The Aquino administration's centerpiece poverty alleviation project Pantawid Pamilyang Pilipino Program (4Ps) and Universal Kindergarten Law have reportedly increased school participation of children aged five to fifteen years old from 2010 (90%) to 2013 (95%) and reduced the number of out-of-school- children significantly.

The increasing commercialization however of Philippine education coupled with jobs quality deterioration will remain obstacles to the full realization of the Filipino youth's potential as the nation's developers, IBON said.

Beyond pursuing the MDG targets, government should undertake long-term solutions to poverty and lack of education. According to the group, it can start by investing in domestic agricultural and industrial production and providing efficient and accessible social services. (end)

----------------------------------------------

[PHNO REFRESHER INFO]

FROM IBON FOUNDATION WEBSITE

IBON Foundation is a non-stock non-profit development organization. We have been serving the Filipino people through research and education since 1978.

IBON seeks to promote an understanding of socioeconomics that serves the interests and aspirations of the Filipino people. We study the most urgent social, economic and political issues confronting Philippine society and the world.

We explain issues in a popular and understandable manner. We provide information and education services especially to people’s organizations. We publish and distribute progressive materials and have an increasing presence in the formal education sector through textbooks, journals and seminars.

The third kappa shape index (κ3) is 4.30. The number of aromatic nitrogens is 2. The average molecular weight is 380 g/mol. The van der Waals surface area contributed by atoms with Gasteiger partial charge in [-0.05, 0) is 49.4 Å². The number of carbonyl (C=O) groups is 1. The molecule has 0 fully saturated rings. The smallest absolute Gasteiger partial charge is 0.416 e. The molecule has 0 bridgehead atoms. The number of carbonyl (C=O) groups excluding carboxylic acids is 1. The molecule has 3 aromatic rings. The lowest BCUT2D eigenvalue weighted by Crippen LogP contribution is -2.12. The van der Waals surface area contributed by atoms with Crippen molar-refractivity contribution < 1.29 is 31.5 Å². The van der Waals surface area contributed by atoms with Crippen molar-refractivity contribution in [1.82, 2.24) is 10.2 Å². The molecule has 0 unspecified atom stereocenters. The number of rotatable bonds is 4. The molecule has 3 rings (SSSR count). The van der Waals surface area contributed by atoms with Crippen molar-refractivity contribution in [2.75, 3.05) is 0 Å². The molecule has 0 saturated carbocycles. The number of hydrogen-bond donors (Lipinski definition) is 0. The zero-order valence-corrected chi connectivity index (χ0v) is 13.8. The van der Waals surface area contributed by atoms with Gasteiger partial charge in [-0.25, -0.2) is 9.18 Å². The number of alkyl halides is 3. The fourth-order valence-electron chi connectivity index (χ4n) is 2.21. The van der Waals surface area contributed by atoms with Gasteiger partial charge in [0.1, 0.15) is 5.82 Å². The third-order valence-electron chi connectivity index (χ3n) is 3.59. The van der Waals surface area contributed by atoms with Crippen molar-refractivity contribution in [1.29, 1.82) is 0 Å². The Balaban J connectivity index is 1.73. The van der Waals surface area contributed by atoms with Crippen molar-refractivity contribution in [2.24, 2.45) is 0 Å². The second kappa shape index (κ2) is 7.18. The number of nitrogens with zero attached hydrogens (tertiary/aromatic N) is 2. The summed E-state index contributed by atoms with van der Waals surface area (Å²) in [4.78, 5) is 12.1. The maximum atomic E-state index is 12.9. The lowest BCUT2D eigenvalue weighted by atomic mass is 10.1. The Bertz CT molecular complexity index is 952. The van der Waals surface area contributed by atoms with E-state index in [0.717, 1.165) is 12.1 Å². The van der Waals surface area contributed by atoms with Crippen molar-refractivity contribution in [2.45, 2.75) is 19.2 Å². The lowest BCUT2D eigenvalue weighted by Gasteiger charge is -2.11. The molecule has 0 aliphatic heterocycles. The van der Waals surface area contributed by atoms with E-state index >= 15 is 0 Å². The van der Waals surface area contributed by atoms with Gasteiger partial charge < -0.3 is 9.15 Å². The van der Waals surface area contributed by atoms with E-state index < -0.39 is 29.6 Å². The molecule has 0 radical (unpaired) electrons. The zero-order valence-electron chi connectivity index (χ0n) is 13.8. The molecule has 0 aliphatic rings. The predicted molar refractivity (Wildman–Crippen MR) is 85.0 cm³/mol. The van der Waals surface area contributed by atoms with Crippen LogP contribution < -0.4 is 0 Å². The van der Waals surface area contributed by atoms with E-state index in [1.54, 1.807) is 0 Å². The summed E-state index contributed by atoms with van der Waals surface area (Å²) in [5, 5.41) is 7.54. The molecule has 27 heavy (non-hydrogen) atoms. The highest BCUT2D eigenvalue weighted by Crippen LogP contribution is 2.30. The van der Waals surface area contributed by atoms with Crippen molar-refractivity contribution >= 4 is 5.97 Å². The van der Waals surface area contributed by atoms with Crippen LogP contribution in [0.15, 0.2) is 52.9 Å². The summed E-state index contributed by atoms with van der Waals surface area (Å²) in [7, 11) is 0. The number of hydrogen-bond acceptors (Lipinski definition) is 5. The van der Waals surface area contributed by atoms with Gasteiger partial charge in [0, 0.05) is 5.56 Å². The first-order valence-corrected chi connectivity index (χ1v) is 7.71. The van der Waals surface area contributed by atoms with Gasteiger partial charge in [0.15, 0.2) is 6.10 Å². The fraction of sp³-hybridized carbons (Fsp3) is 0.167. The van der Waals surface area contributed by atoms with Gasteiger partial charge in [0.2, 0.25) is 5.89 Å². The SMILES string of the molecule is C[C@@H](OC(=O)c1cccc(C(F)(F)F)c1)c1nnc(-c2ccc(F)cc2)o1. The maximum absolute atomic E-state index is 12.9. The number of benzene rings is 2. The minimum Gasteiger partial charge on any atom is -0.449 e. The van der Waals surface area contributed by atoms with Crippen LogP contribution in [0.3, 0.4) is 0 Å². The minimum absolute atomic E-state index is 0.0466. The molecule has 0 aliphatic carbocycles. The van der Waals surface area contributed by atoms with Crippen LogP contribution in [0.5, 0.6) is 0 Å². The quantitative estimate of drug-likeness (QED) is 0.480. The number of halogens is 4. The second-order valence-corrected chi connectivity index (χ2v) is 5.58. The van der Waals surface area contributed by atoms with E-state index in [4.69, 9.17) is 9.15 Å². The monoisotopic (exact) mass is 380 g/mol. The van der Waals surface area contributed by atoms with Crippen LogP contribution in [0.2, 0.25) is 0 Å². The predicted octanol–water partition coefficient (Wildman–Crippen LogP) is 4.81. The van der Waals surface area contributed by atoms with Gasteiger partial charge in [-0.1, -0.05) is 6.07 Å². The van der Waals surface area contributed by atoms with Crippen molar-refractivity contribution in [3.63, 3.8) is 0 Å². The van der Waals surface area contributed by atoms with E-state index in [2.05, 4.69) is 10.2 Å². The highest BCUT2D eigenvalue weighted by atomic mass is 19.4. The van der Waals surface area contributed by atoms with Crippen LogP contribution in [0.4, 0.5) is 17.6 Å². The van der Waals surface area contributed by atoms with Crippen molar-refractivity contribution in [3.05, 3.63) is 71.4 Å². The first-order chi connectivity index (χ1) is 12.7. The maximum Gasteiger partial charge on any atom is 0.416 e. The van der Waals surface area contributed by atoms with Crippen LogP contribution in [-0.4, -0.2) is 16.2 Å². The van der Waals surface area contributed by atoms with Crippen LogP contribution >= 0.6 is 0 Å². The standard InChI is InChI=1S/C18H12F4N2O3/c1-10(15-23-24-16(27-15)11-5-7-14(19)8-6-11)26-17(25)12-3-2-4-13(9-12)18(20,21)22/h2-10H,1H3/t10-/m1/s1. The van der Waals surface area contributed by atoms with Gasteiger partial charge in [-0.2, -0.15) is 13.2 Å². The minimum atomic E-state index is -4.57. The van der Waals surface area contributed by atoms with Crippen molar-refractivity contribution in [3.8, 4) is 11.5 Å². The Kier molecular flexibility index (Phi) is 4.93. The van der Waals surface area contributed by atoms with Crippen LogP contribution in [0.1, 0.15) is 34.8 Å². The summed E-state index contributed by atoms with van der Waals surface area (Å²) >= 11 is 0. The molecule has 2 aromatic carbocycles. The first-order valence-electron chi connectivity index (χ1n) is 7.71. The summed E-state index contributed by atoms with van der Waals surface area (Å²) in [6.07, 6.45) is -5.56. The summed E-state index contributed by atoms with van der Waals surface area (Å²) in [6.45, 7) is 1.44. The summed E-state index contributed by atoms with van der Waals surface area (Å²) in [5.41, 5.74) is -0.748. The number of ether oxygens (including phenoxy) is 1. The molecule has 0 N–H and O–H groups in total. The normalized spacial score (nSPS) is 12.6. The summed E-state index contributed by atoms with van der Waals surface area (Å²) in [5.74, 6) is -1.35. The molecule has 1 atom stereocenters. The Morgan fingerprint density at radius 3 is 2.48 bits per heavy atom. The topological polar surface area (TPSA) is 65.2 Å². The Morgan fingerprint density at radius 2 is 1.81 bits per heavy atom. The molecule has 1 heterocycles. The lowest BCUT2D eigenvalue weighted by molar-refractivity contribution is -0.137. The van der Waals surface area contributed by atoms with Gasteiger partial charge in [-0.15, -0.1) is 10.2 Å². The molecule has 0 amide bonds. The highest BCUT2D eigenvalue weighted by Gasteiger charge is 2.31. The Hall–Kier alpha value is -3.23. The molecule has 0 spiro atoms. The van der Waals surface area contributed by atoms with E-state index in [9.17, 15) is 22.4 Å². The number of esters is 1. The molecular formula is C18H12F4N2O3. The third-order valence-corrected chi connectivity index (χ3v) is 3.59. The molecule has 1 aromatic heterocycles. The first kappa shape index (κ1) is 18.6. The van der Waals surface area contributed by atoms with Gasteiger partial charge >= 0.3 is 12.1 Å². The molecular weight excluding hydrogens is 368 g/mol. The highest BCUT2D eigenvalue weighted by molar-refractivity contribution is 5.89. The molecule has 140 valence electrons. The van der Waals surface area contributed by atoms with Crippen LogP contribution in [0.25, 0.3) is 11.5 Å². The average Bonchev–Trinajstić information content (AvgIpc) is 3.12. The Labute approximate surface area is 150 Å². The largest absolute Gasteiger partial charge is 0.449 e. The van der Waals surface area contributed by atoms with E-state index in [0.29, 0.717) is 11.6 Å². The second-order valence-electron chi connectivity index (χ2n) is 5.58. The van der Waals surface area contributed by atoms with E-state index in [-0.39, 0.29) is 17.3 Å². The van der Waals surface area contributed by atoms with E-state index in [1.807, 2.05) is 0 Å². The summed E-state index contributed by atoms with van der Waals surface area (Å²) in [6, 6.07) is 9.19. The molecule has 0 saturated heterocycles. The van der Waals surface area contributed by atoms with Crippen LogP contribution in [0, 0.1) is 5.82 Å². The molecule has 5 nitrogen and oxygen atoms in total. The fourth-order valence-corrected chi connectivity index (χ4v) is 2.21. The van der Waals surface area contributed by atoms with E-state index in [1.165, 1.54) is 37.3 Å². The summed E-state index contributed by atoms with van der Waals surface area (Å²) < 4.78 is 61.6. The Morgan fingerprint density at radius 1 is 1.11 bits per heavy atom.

We build or participate in Philippine and international networks of civil society organizations, NGOs, institutions and agencies sharing our aims and objectives. We engage policy-makers, government, bilateral and multilateral agencies and officials to advocate on issues important to marginalized sectors in the country and abroad. We do all of this in close partnership with people’s organizations.


INQUIRER

P424B pork in 2015 budget–Lacson SHARES: New VIEW COMMENTS By: Christine O. Avendaño, Jerry E. Esplanada @inquirerdotnet Philippine Daily Inquirer 01:13 AM July 14th, 2015


Former Sen. Panfilo “Ping” Lacson. INQUIRER FILE PHOTO

Lump-sum or discretionary funds, which are prone to corruption, can still be found in the national budget for this year, according to former Sen. Panfilo Lacson.

Lacson has placed the lump-sum appropriations at P424 billion, an amount that could still go up.